Transistors threaten to invade lebensraum

The influential SIA reckons we'll have a billion each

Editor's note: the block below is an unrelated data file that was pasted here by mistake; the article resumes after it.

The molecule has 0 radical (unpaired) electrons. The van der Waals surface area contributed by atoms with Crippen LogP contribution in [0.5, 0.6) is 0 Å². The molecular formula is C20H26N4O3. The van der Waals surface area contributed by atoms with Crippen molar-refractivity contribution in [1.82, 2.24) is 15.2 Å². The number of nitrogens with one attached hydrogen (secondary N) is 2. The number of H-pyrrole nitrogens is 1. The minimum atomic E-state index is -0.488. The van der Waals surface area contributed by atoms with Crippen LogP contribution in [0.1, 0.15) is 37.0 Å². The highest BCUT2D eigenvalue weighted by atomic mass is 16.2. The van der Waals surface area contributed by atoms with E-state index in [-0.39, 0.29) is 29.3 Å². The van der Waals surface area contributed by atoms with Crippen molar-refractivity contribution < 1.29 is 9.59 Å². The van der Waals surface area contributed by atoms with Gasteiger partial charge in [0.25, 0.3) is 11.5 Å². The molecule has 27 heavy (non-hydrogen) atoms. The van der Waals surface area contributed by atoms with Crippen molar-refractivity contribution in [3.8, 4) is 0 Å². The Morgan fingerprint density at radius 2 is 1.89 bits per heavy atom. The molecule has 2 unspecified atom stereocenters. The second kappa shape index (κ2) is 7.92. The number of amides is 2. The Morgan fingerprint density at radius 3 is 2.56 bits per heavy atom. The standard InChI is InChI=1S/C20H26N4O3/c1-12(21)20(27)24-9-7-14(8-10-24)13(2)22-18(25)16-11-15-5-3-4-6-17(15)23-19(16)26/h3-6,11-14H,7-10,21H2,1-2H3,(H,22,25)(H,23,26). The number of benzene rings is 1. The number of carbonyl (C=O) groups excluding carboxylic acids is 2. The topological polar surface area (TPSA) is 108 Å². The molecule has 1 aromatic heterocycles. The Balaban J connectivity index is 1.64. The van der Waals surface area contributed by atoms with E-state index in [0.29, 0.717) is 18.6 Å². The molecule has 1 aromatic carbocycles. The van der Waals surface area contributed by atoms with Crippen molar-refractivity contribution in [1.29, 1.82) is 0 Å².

A year ago From The Register No. 73, April 1998 The SIA said Friday that by 2008, for each person on the planet, there will be an an estimated billion transistors. Hopefully, they won't be all piled into your one bedroomed flat or occupy living space in your shanty town. Even if they're produced on a wickedly good sub micron process by that time, a billion of anything is still a lot. The Semiconductor Industry Association has also asked for trade barriers to be dissolved and China, Russia and Latin America to be brought into line with the rest of the world. China and Russia are not members of the World Semiconductor Council (WSC). George Scalise, president of the SIA, was speaking at the second meeting of the World Semiconductor Council, held in California on Friday. Scalise said the US chip industry was now the number one wealth creator in the US, from a position of 17th place 10 years ago. He said that position was comparable in other countries which manufactured semiconductors. The high technology industries of computers and telecomms accounted for over a quarter of growth in the US economy in the last five years. While dollar growth in chips last year was small, the continued validity of Moore’s Law meant that the industry in general showed a sharp increase in building the number of transistors, amounting to an increase in bits of around 90 per cent. That represented two billion transistors being churned out every second. He said: "Last year, our industries produced almost 10 million transistors for every man, woman, and child, on earth. Per capita consumption of transistors has been increasing about 55 percent a year – a rate which causes an order of magnitude increase every 5 years. At this rate, by 2008 we will be producing one billion transistors for every man, women, and child on earth. " The SIA, he said, was announcing limited international participation in its technology roadmap plans. He called for barriers to trade to be removed. "Specifically, the members of the WSC must redouble their efforts to get China, Russia and Latin America to join the Information Technology Agreement," he said. He also called for the removal of tax and encryption barriers to the growth of e-commerce, echoing comments by IBM’s chairman Lou Gerstner three weeks ago. ® * The bill to book ratio fell last month, the SIA said. We thought that the US semiconductor industry had dumped this idea.

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